Whit Stillman’s “Love & Friendship” (2016)

Notable Festivals: Sundance

From his 1990 debut, METROPOLITAN, to 2011’s DAMSELS IN DISTRESS and beyond, director Whit Stillman has built a celebrated career exploring the idiosyncrasies and quirks of Old Money America through a series of original films produced within the independent sphere.  His unique writerly flair enables him to express his insights into this rarified, slightly-stale world in a profoundly funny way that’s also quite accessible to larger audiences.  It seems natural, then, that his fascination with the aristocracy and literature would dovetail quite effortlessly with the writings of 18th-century author Jane Austen.  He found himself inspired by her novella “Lady Susan”, an obscure minor work that Austen had penned in 1794.  Written as a series of letters issued back and forth concerning a young widow’s attempts to secure her station by remarrying to a rich nobleman, the novella appealed to Stillman as the slightest of narrative frameworks onto which he could graft his own distinct material.  That material became 2016’s LOVE & FRIENDSHIP, the kind of buttoned-up comedy of manners he was renowned for, albeit saved from criticisms of redundancy by virtue of its distinct period setting and lavish costume design.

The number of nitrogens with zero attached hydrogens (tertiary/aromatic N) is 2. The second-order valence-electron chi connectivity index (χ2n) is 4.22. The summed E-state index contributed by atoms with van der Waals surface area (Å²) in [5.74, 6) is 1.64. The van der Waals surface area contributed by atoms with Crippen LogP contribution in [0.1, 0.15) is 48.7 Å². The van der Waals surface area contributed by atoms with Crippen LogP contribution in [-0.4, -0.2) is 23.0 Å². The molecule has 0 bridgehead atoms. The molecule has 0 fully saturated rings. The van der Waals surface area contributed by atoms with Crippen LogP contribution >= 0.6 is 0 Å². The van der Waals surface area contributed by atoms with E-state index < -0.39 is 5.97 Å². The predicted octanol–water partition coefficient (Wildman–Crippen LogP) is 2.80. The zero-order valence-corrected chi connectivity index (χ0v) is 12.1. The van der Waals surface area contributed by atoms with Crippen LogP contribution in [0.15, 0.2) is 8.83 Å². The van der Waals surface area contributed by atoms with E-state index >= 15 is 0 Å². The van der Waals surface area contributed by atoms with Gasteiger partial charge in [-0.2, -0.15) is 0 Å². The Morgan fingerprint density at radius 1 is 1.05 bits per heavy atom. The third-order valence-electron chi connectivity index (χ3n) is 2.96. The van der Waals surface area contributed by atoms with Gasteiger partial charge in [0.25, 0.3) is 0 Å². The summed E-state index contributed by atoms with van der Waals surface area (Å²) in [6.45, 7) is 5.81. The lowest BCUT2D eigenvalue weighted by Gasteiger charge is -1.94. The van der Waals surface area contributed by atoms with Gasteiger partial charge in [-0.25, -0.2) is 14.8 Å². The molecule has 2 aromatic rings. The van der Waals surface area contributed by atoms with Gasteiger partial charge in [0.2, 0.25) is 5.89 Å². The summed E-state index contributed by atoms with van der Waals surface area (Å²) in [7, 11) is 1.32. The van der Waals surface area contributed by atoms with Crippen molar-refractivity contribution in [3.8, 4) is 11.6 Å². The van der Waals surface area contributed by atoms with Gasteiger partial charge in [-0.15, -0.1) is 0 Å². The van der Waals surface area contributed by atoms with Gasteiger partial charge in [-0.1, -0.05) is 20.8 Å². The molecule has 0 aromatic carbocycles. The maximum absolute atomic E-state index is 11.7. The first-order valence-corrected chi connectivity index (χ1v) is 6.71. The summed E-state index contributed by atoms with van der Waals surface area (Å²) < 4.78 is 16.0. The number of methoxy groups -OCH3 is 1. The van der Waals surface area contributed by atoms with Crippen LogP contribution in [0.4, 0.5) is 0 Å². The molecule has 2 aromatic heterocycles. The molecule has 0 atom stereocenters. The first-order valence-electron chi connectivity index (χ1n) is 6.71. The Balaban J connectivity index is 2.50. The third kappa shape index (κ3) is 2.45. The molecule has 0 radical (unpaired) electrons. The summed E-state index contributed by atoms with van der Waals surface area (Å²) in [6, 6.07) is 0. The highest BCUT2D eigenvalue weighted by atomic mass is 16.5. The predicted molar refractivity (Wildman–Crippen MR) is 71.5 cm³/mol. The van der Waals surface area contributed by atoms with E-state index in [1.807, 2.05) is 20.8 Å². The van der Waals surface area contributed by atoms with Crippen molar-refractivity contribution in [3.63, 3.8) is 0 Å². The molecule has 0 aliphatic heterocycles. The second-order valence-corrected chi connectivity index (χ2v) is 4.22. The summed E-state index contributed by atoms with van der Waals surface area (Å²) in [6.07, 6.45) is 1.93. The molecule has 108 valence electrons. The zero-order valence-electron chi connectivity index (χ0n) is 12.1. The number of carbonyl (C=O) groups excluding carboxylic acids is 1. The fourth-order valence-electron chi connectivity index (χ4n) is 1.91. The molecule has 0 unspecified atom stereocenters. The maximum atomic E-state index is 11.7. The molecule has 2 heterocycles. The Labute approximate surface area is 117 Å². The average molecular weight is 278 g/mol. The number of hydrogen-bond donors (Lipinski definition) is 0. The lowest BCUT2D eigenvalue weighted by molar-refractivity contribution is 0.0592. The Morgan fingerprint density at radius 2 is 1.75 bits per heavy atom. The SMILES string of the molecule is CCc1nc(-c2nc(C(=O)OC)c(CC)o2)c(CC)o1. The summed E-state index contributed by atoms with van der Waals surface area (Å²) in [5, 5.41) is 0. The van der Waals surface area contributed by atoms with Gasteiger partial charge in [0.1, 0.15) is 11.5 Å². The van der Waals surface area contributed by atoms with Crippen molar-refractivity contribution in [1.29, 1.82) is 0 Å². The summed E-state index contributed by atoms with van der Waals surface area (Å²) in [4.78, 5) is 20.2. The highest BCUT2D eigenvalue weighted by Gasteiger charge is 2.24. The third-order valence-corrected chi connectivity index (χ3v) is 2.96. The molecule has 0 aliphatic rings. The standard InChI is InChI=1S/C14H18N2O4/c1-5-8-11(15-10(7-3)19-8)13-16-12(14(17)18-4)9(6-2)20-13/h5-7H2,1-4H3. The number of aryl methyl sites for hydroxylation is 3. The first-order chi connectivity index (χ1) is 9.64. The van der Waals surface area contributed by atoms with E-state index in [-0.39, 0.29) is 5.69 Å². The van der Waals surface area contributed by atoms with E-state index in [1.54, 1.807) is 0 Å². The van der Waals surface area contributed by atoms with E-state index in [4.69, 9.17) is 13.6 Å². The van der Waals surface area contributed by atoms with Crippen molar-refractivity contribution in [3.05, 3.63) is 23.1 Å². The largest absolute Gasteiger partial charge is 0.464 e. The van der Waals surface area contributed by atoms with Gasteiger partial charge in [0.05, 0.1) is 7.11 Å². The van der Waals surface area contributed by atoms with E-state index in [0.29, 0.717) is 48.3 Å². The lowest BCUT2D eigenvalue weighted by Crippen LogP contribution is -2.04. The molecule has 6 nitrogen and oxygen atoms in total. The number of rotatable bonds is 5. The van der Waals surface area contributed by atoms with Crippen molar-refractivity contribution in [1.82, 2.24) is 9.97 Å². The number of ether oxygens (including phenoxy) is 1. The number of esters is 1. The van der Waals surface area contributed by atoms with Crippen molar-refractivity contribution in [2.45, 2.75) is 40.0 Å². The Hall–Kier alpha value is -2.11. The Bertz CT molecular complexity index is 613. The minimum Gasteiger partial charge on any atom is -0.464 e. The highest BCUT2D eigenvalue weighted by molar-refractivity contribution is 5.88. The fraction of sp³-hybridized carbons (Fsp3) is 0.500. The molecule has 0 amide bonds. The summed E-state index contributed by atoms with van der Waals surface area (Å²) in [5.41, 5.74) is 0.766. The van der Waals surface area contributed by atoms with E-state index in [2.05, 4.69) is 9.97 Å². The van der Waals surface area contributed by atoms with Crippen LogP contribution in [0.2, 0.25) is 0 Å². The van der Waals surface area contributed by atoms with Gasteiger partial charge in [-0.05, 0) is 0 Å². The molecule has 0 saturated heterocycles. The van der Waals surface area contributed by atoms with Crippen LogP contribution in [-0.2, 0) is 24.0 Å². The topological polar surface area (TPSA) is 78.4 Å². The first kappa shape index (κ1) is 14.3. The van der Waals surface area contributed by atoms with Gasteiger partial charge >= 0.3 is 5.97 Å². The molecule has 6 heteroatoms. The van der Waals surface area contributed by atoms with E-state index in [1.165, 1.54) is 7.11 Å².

LOVE & FRIENDSHIP serves as a reunion on two fronts– one being Stillman’s second collaboration with Amazon Studios following their production of his 2014 television pilot, THE COSMOPOLITANS, and the other being a reunion for Kate Beckinsale and Chloe Sevigny, the two leads from his 1998 feature, THE LAST DAYS OF DISCO.  LOVE & FRIENDSHIP proves that time has not dulled the sharp chemistry between these two ladies, each delivering a bitingly-witty performance with precise comedic timing.  Beckinsale plays the Widow Vernon, the eponymous Lady Susan of Austen’s novella– at once both glamorously aloof and deeply insecure about her social standing.   Beckinsale’s icy elegance is the perfect fit for a woman who plots and schemes her way through England’s high society, masterfully manipulating allegiances and affections in her dogged pursuit to land a rich bachelor that will secure the financial future of both her and her adult daughter.  Sevigny plays her closest confidante, a droll American expat named Alicia Johnson whose biggest fear in life is getting sent back to her native Connecticut.  The remainder of Stillman’s cast consists of entirely new collaborators, boasting the talents of performers like Xavier Samuel, Emma Greenwell, Tom Bennett, and Stephen Fry.  Samuel plays the handsome suitor Reginald DeCourcy, the primary target of the Widow Vernon’s pursuits.  Greenwell plays his sister and Lady Susan’s sister-in-law, Catherine DeCourcy Vernon.  Bennett steals the show as Sir James Martin, another wealthy suitor whose awkwardness and smug obliviousness knows no bounds.  Fry appears in what amounts to a glorified cameo as Mr. Johnson, a relation of Alicia’s and a voice of authority to the younger cast members.